a vet shares 5 pet health advances to be grateful for

Posted by Dr. Kim Smyth on Nov 29 2013

Thanksgiving is typically a time for thoughtful introspection as we ponder those things for which we are grateful. Family, of course. A roof over our heads, too. While I miss my beloved dog Katie every single day, I am also thankful for the 15 years we spent together. These are things I am thankful for as a mom, a wife, and a pet owner. This year, though, I also turn my mind to the things that I am grateful for as a veterinarian.

So, without further ado, here is my list of the top 5 veterinary trends for which I am most thankful (in no particular order):

Microchips. Twenty years ago, could you have even imagined that one day we’d be able to determine who a lost dog or cat (or rat or snake!) belonged to just by scanning their necks? This is some real science fiction stuff come to life! Seriously, though--microchips save lives and reunite missing animals with their distraught owners. If you think your pet could never get lost, think again. It only takes one open gate, one slipped lead, or one babysitter who thought the cat could go outside to put you in the predicament you never want to face.

Parasite control. Do you remember when we used to have to give heartworm prevention pills every day? Every single day, people! Or subject our pets (and our nasal passages) to caustic smelling flea and tick dips? We have come a long way in terms of flea, tick, and heartworm prevention, thankfully. Heartworm disease is deadly, and fleas and ticks can spread debilitating and fatal diseases, too. We are lucky to have so many effective choices for parasite control (and even luckier to only have to apply them once a month!).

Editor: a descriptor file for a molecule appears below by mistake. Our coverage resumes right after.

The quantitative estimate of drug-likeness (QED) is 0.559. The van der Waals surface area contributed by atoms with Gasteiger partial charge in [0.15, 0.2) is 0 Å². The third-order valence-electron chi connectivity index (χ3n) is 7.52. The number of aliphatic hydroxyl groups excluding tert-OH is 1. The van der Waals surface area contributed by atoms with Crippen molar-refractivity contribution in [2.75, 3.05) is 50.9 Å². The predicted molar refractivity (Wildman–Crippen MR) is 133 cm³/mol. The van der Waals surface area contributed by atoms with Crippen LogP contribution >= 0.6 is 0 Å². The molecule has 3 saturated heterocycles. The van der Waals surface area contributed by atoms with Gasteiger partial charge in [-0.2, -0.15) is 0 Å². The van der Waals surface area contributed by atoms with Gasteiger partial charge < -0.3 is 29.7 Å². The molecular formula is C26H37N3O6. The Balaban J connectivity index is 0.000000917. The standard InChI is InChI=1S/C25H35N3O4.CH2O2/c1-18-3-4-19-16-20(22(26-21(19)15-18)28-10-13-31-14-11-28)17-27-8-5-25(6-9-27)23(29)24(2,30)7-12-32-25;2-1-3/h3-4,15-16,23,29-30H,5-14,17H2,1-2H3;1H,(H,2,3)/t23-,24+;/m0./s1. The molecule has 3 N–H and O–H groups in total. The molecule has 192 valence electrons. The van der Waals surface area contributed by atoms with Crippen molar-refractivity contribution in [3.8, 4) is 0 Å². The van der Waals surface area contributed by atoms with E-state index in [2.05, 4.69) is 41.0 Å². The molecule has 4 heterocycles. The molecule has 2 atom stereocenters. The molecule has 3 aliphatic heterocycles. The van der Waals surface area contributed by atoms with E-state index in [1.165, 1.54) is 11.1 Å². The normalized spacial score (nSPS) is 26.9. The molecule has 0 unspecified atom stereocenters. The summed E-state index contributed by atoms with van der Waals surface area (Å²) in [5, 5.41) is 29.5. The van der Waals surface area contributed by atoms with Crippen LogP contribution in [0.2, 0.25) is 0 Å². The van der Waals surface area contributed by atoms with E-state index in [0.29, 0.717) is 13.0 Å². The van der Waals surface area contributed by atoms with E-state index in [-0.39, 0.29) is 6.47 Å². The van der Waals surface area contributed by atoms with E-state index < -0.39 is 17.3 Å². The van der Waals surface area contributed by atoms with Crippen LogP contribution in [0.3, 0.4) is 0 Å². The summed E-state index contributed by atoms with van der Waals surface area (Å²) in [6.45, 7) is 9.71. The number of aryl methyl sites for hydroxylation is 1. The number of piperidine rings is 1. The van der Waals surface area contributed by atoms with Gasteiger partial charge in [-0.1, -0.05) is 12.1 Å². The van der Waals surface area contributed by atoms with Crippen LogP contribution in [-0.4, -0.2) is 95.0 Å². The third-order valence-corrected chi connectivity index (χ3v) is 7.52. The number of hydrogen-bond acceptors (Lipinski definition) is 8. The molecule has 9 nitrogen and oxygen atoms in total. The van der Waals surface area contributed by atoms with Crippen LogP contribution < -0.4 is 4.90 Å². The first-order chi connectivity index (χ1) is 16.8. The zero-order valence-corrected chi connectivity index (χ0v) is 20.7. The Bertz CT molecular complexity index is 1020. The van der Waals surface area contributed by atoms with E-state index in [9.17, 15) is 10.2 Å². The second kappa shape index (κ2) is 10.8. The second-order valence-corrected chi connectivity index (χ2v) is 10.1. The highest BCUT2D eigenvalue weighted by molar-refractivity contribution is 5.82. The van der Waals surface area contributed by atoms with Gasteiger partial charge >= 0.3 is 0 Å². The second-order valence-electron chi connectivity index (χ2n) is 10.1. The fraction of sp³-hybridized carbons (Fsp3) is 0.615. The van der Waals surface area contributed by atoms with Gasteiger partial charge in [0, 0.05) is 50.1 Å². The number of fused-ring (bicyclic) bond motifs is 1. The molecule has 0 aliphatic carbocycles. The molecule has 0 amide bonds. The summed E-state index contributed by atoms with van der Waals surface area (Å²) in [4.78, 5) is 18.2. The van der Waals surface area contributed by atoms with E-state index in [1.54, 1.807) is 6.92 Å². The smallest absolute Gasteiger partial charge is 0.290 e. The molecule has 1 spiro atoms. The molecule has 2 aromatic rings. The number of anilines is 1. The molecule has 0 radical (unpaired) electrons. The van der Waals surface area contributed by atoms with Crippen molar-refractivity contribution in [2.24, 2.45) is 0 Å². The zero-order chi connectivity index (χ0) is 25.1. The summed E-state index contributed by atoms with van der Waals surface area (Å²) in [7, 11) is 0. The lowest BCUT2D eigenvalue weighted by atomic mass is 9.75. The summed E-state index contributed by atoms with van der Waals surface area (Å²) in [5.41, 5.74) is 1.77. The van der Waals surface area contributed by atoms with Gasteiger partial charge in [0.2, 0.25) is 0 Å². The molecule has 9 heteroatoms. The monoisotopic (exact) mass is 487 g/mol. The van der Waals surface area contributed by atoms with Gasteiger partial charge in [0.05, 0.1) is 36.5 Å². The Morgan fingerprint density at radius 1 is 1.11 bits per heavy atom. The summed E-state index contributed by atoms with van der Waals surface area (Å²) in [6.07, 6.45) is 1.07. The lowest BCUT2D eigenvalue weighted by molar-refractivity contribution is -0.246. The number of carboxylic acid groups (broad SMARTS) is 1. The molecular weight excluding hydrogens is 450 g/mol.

Changing vaccine protocols. It wasn’t too long ago (in the grand scheme of things) that all pets got all available vaccines every year, regardless of their lifestyle. Current research shows, however, that some the effect of some vaccines (though, not all vaccines) lasts over three years in our pets. Furthermore, as a profession, we have begun to recognize that not all pets live the same kinds of lives. Fluffy, the Miniature Poodle who lives in the penthouse suite and whose feet rarely touch the ground just doesn’t need the same protection that Brutus, the German Shorthair Pointer who hunts with his owner does. Tailoring a vaccination protocol that best suits your pet is the only way to go!

The rise of the veterinary specialist. Would you expect your family doctor to perform a root canal? Of course not! How about provide you with advice regarding the best chemotherapy and then administer it? No, again. As a veterinarian and a pet owner, I think we are so lucky to have access to board certified specialists who can tackle specific conditions for our pets. From dermatologists and neurologists to oncologists, ophthalmologists, and behaviorists, specialists take on complicated cases to provide our pets with the highest quality medicine possible.

Pet Insurance. If we are lucky, our pets go through their lives without major complications or unexpected accidents. But rarely is this the case. Every day, I am faced with owners who question how they can afford the diagnostic tests necessary to find out what is wrong with their pets or the treatment involved in making them better. For owners with pet insurance, these worries are nonexistent. They don’t have to sacrifice on diagnostics or treatments, and they don’t have to worry that they can’t afford them. And this is a relief for everyone involved.

Happy Thanksgiving to you and your pets!